Debt limit 2013: Stocks trading higher Friday morning
The closer Washington gets to a deal over the debt ceiling, the higher stocks go.
Stock prices rose on Friday as investors bet against a U.S. debt default. It was the second day of gains after the Dow Jones industrial average posted its biggest point rise of the year on Thursday.
In afternoon trading, the Dow was up 107 points, or 0.7 percent, to 15,231. The Standard & Poor's 500 index was up 10 points, or 0.6 percent, to 1,702. The Nasdaq rose 30 points, or 0.8 percent, to 3,791.
Call it the Sigh of Relief Rally.
A partial government shutdown pushed the Dow below 15,000 this week before President Barack Obama and House Republicans met on Thursday to talk about the outlines for a possible deal. Obama and Republican senators were expected to meet on Friday, too.
Stocks set new highs in mid-September but declined steadily since then as the federal government got closer to the partial shutdown that began Oct. 1. That shutdown entered its 11th day on Friday.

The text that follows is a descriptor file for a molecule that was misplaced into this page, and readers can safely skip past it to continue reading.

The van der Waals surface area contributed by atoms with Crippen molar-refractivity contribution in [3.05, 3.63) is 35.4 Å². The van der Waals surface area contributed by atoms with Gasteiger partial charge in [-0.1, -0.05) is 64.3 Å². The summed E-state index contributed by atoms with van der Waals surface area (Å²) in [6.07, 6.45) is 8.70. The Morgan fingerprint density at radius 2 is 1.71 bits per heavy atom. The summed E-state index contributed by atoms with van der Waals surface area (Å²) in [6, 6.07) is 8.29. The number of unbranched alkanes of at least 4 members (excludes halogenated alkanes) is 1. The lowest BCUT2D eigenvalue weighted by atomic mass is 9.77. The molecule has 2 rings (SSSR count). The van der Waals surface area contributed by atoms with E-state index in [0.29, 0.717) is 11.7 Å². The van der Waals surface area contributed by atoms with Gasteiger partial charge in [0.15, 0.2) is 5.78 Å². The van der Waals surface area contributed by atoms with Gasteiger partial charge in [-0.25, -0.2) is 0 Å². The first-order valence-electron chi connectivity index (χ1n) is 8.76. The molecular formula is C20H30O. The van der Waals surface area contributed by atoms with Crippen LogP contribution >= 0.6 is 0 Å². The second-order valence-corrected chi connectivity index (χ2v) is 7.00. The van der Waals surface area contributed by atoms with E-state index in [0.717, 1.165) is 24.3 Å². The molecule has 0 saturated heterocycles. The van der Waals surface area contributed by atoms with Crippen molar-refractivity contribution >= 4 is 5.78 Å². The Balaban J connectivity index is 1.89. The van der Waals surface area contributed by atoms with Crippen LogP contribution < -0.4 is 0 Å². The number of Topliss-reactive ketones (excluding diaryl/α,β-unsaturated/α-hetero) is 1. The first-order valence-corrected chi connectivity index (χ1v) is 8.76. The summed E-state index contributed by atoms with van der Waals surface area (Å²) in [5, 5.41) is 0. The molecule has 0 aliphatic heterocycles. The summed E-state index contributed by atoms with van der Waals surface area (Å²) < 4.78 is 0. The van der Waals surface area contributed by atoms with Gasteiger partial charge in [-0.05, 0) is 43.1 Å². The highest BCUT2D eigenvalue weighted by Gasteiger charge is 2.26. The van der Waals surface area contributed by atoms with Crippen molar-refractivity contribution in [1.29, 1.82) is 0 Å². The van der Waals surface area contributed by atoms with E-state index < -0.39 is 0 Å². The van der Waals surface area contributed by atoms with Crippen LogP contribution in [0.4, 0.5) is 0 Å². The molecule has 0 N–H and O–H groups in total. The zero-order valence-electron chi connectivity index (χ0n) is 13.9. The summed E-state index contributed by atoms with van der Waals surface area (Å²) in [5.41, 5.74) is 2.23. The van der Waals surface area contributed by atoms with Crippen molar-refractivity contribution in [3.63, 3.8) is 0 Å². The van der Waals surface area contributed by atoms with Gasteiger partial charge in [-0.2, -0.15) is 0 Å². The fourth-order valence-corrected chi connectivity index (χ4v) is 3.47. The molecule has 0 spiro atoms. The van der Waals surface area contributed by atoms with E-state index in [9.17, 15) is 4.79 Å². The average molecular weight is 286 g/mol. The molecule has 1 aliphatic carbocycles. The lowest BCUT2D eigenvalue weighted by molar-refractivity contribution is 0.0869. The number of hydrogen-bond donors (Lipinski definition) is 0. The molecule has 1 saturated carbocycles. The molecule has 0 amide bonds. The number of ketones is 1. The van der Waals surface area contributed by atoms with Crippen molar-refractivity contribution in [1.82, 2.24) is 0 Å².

Even more troubling for investors is the expectation that the government will reach its borrowing limit on Oct. 17, which raises the possibility of a default on government borrowing. U.S. government bonds are usually considered the world's safest investment, so even the possibility of a default has rattled investors.
"It's nice when the world does not revolve around politicians making decisions for Wall Street," said Ralph Fogel, investment strategist and partner at Fogel Neale Partners in New York.
All 10 industry groups in the S&P 500 index rose, led by technology and energy companies.
JPMorgan Chase rose 36 cents, or 0.7 percent, to $52.88 after adjusted earnings beat expectations, despite absorbing a $9.2 billion reserve for litigation expenses.
Wells Fargo fell 4 cents to $41.40 after reporting lower third-quarter revenue as mortgage activity slowed.
Oil prices fell $1.58 to $101.42 following a report that showed growing supplies of oil outside of OPEC.
The yield on the 10-year Treasury note was flat at 2.68 percent.